Second, and perhaps most importantly, is the SDN controller. SDN applications send instructions to the SDN controller, which then relays that information to networking components. The SDN controller is also responsible for collecting network information from hardware, delivering this information and relevant statistics back to the applications.
The third component is a system of SDN networking devices. In the network, these devices are responsible for forwarding and data processing tasks, both of which can be performed for the data path as well. The SDN controller is responsible for the integration of the three layers. These API integrations are commonly called northbound or southbound interfaces. The northbound in the integration between the controller and the application while the southbound is the integration between the controller and the physical networking devices.
Software-defined networking and security
There are different levels of security protection offered via software-defined networking. Perhaps most notable is the centralized intelligence SDN offers, enabling IT administrators to quickly and easily set and keep security policies. From there, these policies can be universally enforced throughout the network, and they can be maintained and enforced through central control.
Furthermore, SDN creates an abstraction layer between the software and the hardware, allowing IT teams to bypass proprietary devices and simply start developing security tools to implement across the network. As a result, there is greater transparency for gathering insights and possible threats in the event a security breach occurs.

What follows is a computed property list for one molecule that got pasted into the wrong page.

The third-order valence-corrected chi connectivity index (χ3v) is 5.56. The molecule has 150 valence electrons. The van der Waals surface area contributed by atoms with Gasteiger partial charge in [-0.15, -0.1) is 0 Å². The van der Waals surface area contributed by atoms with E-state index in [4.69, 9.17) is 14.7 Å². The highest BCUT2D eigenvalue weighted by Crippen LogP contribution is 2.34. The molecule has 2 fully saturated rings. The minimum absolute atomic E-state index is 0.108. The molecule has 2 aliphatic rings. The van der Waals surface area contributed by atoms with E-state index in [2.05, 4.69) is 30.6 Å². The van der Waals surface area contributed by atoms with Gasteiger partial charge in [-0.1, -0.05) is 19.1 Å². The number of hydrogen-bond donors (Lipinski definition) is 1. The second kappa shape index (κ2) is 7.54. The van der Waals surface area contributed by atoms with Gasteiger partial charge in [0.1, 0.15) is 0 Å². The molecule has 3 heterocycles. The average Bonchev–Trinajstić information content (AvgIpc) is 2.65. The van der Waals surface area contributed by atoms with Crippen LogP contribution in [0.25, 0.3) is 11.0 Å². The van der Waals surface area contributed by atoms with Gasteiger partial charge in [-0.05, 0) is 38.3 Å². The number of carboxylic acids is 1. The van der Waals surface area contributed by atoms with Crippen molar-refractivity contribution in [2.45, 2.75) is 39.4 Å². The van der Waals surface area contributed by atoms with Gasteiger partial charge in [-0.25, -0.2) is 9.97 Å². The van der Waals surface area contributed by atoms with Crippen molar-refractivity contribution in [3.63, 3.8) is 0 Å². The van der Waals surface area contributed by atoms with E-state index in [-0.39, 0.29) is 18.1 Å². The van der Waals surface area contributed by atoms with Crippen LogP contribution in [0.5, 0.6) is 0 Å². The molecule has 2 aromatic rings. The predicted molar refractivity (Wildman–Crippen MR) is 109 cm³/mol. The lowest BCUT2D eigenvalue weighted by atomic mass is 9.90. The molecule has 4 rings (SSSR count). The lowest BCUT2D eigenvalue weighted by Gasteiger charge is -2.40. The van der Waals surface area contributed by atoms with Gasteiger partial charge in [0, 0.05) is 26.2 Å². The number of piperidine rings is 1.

Ultimately, security is scalable with SDN. Rather than necessitating expensive, proprietary hardware and security controls, IT teams can create, control, and deploy security policies at scale as software grows, new clouds and applications are provisioned, or as business needs change. Not to mention, should a segment shut down or create a security gap, the transparency of SDN allows administrators to quickly and easily detect malware.
How is software-defined networking used?
There are multiple use cases where SDN would be beneficial. First, SDN can help support DevOps initiatives. Application updates, deployments, and even IT infrastructure components can all be automated through SDN, all of which can occur as DevOps applications and platforms are created and deployed.
Second, businesses can leverage SDN controllers to improve the functionality of campus networks, which are often complex due to ongoing WiFi and Ethernet needs. The central SDN controller “switch” delivers automation and centralized management, ultimately improving security and helping businesses develier more high-quality services in their network.
Third, service provider networks can leverage SDN to automate the process of provisioning networks for improved service management and increased control.
Finally, businesses can enjoy the increased protection and simplified firewall administration that SDN provides. Companies can create distributed firewall systems through the virtualization capabilities of SDN, delivering an extra layer of security to prevent a breach from hopping from one VM to another. Not to mention, administrators and managers can centrally track and change network activity to detect and eliminate breaches before they strike.